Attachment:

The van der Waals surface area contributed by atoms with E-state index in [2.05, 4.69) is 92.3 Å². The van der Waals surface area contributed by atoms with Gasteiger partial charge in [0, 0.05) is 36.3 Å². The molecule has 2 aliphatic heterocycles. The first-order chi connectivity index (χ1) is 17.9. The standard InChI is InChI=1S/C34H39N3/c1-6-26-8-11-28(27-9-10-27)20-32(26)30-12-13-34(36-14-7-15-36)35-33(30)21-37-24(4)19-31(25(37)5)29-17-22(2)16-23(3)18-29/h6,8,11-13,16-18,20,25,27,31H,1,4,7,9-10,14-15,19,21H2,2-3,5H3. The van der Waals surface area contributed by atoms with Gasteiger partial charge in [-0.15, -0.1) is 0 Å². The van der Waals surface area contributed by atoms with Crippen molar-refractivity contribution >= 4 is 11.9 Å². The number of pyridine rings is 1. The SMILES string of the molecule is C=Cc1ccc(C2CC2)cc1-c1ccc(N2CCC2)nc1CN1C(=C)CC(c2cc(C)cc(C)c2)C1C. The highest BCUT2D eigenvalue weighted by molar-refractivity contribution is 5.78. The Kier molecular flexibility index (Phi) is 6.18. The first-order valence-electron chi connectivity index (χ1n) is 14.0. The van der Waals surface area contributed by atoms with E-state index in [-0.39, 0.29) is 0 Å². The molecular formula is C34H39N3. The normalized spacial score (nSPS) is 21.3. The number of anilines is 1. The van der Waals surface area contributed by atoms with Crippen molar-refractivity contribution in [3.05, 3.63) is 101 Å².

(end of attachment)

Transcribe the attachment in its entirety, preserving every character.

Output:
The van der Waals surface area contributed by atoms with E-state index in [2.05, 4.69) is 92.3 Å². The van der Waals surface area contributed by atoms with Gasteiger partial charge in [0, 0.05) is 36.3 Å². The molecule has 2 aliphatic heterocycles. The first-order chi connectivity index (χ1) is 17.9. The standard InChI is InChI=1S/C34H39N3/c1-6-26-8-11-28(27-9-10-27)20-32(26)30-12-13-34(36-14-7-15-36)35-33(30)21-37-24(4)19-31(25(37)5)29-17-22(2)16-23(3)18-29/h6,8,11-13,16-18,20,25,27,31H,1,4,7,9-10,14-15,19,21H2,2-3,5H3. The van der Waals surface area contributed by atoms with Gasteiger partial charge in [-0.15, -0.1) is 0 Å². The van der Waals surface area contributed by atoms with Crippen molar-refractivity contribution >= 4 is 11.9 Å². The number of pyridine rings is 1. The SMILES string of the molecule is C=Cc1ccc(C2CC2)cc1-c1ccc(N2CCC2)nc1CN1C(=C)CC(c2cc(C)cc(C)c2)C1C. The highest BCUT2D eigenvalue weighted by molar-refractivity contribution is 5.78. The Kier molecular flexibility index (Phi) is 6.18. The first-order valence-electron chi connectivity index (χ1n) is 14.0. The van der Waals surface area contributed by atoms with E-state index in [-0.39, 0.29) is 0 Å². The molecular formula is C34H39N3. The normalized spacial score (nSPS) is 21.3. The number of anilines is 1. The van der Waals surface area contributed by atoms with Crippen molar-refractivity contribution in [3.05, 3.63) is 101 Å².